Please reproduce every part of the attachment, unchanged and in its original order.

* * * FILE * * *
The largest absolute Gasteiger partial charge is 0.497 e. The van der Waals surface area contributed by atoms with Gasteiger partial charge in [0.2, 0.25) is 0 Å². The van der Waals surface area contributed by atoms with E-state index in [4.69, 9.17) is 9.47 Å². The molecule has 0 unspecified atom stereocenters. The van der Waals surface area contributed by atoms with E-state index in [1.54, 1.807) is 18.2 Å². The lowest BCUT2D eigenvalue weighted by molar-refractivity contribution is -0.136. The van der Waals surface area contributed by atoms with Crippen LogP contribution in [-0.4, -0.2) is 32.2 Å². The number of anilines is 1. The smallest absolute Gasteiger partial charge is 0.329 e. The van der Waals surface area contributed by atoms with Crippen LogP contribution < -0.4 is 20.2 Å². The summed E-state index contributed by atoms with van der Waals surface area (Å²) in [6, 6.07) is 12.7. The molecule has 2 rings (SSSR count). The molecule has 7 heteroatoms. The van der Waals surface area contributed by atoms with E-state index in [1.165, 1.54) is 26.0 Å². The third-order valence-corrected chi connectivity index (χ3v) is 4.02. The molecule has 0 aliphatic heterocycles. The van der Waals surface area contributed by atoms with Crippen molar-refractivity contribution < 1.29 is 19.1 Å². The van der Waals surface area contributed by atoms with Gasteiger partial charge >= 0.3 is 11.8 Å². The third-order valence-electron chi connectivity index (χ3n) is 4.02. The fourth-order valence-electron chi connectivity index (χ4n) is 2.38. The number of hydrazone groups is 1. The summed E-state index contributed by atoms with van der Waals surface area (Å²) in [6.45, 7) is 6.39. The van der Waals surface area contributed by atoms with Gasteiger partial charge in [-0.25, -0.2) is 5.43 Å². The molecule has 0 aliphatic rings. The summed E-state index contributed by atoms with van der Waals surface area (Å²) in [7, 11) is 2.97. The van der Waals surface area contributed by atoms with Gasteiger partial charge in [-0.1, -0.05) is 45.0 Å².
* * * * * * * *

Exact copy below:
The largest absolute Gasteiger partial charge is 0.497 e. The van der Waals surface area contributed by atoms with Gasteiger partial charge in [0.2, 0.25) is 0 Å². The van der Waals surface area contributed by atoms with E-state index in [4.69, 9.17) is 9.47 Å². The molecule has 0 unspecified atom stereocenters. The van der Waals surface area contributed by atoms with E-state index in [1.54, 1.807) is 18.2 Å². The lowest BCUT2D eigenvalue weighted by molar-refractivity contribution is -0.136. The van der Waals surface area contributed by atoms with Crippen LogP contribution in [-0.4, -0.2) is 32.2 Å². The number of anilines is 1. The smallest absolute Gasteiger partial charge is 0.329 e. The van der Waals surface area contributed by atoms with Crippen LogP contribution < -0.4 is 20.2 Å². The summed E-state index contributed by atoms with van der Waals surface area (Å²) in [6, 6.07) is 12.7. The molecule has 2 rings (SSSR count). The molecule has 7 heteroatoms. The van der Waals surface area contributed by atoms with E-state index in [1.165, 1.54) is 26.0 Å². The third-order valence-corrected chi connectivity index (χ3v) is 4.02. The molecule has 0 aliphatic heterocycles. The van der Waals surface area contributed by atoms with Crippen molar-refractivity contribution < 1.29 is 19.1 Å². The van der Waals surface area contributed by atoms with Gasteiger partial charge >= 0.3 is 11.8 Å². The third-order valence-electron chi connectivity index (χ3n) is 4.02. The fourth-order valence-electron chi connectivity index (χ4n) is 2.38. The number of hydrazone groups is 1. The summed E-state index contributed by atoms with van der Waals surface area (Å²) in [6.45, 7) is 6.39. The van der Waals surface area contributed by atoms with Gasteiger partial charge in [-0.25, -0.2) is 5.43 Å². The molecule has 0 aliphatic rings. The summed E-state index contributed by atoms with van der Waals surface area (Å²) in [7, 11) is 2.97. The van der Waals surface area contributed by atoms with Gasteiger partial charge in [-0.1, -0.05) is 45.0 Å².